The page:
Feeling old? Nanoparticles could help

Spanish researchers have developed an "intelligent nanodevice" that could target diseases linked with advancing years by delivering drugs specifically in senescent (aging) cells. Potential applications include treating diseases such as cancer, Alzheimer's disease, or Parkinson's disease.

The drug-delivering nanoparticles are tiny porous specks of silica. The pores are filled with the drug and then the nanoparticles are wrapped in a coating of a galacto-oligosaccharide, a small sugar molecule, trapping the drug. Inside the aging cells, a biomarker, called senescence-associated β-galactosidase (SA-β-gal), breaks down this coating and releases the cargo.

In a preclinical study of cells isolated from people with the accelerated aging syndrome dyskeratosis congenital, the contents of the particles are released in the aging cells and not in the normal cells. A group of Spanish institutions carried out the research, published in Angewandte Chemie.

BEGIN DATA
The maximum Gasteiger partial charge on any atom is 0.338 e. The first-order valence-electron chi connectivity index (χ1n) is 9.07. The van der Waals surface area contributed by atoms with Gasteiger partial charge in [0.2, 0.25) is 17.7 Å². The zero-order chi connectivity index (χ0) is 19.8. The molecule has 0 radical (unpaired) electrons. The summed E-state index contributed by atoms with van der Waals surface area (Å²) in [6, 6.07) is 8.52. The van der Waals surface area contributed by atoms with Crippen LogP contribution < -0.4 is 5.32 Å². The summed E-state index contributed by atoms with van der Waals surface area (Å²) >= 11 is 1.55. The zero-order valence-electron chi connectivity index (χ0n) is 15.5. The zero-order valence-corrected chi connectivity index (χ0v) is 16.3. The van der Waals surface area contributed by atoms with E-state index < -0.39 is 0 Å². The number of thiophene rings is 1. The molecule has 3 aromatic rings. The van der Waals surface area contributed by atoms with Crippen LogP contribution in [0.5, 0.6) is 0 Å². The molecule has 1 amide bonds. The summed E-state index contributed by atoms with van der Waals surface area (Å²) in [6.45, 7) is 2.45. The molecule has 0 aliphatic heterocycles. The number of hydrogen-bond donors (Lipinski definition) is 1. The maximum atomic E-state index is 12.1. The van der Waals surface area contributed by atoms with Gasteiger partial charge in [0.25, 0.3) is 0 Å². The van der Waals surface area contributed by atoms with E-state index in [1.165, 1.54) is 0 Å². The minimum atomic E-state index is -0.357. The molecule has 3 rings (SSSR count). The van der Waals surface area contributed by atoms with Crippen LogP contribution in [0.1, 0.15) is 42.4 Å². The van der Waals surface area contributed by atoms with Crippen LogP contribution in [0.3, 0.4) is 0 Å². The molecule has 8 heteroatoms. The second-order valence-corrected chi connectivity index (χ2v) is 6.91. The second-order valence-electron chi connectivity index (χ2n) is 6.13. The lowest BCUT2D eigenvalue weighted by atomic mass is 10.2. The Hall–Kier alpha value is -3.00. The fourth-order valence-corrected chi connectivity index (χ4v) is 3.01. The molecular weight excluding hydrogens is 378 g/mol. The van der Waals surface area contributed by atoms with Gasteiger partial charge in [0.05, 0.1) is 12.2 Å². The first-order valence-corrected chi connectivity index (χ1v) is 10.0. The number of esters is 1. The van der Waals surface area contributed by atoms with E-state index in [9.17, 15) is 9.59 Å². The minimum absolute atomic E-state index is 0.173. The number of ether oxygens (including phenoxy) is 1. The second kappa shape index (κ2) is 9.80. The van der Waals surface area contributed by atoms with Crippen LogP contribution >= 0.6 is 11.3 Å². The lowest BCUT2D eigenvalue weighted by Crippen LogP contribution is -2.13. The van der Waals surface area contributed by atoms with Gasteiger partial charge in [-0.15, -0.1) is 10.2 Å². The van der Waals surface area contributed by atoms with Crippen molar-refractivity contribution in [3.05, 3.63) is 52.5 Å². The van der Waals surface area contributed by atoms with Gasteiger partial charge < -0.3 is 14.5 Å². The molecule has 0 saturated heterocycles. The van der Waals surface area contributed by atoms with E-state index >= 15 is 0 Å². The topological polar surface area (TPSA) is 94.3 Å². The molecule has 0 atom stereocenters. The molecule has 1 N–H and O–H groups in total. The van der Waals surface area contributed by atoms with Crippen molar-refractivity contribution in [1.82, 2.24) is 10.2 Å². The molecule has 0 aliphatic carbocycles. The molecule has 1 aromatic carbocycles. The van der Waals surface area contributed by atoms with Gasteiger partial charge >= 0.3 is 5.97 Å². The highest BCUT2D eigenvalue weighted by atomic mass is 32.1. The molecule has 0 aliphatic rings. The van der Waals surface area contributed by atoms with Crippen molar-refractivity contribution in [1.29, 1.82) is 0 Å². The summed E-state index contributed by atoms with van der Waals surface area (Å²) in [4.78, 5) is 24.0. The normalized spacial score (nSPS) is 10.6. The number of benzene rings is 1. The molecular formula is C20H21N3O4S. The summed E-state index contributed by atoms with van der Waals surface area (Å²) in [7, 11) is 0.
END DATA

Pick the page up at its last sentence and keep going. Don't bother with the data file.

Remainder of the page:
The technology could also have potential in diseases in young patients where the tissues age prematurely, such as accelerated aging disorders (progeria), or aplastic anemia; or diseases that affect adults, including idiopathic pulmonary fibrosis or liver cirrhosis. On a less solemn note, but still addressing a major market, the system could also have potential in cosmetics, delivering anti-aging or anti-wrinkle ingredients, protecting the skin from ultraviolet light, or treating hair loss. Whichever route, the next step will be to carry out animal studies.

"As far as we know, this is the first time that a nanotherapy for senescent cells has been described. Although there is still far to go from these results to the possible elimination of senescent cells or rejuvenation therapies, we believe that our research may open new paths for developing therapies for the treatment of age-related diseases," says Ramón Martínez Máñez, one of the research team members, based at the Universitat Politècnica de València.

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- see the abstract